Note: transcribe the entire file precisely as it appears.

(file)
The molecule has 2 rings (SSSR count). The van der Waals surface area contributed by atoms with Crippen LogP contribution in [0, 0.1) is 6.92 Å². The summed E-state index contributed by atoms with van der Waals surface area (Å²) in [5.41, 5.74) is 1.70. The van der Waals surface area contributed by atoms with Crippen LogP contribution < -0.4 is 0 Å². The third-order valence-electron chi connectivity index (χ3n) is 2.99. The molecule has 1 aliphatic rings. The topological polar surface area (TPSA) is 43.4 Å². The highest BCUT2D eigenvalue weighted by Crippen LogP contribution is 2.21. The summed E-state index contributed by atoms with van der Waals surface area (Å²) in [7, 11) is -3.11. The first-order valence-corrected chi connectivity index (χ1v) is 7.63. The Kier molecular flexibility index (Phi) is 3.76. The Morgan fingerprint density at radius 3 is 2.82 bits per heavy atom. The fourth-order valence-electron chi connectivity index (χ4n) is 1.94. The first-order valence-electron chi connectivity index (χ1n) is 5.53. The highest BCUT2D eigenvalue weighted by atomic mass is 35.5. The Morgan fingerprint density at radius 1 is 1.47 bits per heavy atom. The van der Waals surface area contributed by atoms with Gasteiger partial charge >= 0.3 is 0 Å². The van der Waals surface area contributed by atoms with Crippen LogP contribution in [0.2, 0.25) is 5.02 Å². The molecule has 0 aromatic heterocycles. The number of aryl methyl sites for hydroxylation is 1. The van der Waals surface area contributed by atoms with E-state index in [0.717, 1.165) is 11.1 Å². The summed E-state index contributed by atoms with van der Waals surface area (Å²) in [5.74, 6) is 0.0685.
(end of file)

The molecule has 2 rings (SSSR count). The van der Waals surface area contributed by atoms with Crippen LogP contribution in [0, 0.1) is 6.92 Å². The summed E-state index contributed by atoms with van der Waals surface area (Å²) in [5.41, 5.74) is 1.70. The van der Waals surface area contributed by atoms with Crippen LogP contribution < -0.4 is 0 Å². The third-order valence-electron chi connectivity index (χ3n) is 2.99. The molecule has 1 aliphatic rings. The topological polar surface area (TPSA) is 43.4 Å². The highest BCUT2D eigenvalue weighted by Crippen LogP contribution is 2.21. The summed E-state index contributed by atoms with van der Waals surface area (Å²) in [7, 11) is -3.11. The first-order valence-corrected chi connectivity index (χ1v) is 7.63. The Kier molecular flexibility index (Phi) is 3.76. The Morgan fingerprint density at radius 3 is 2.82 bits per heavy atom. The fourth-order valence-electron chi connectivity index (χ4n) is 1.94. The first-order valence-electron chi connectivity index (χ1n) is 5.53. The highest BCUT2D eigenvalue weighted by atomic mass is 35.5. The Morgan fingerprint density at radius 1 is 1.47 bits per heavy atom. The van der Waals surface area contributed by atoms with Gasteiger partial charge >= 0.3 is 0 Å². The van der Waals surface area contributed by atoms with Crippen LogP contribution in [0.2, 0.25) is 5.02 Å². The molecule has 0 aromatic heterocycles. The number of aryl methyl sites for hydroxylation is 1. The van der Waals surface area contributed by atoms with E-state index in [0.717, 1.165) is 11.1 Å². The summed E-state index contributed by atoms with van der Waals surface area (Å²) in [5.74, 6) is 0.0685.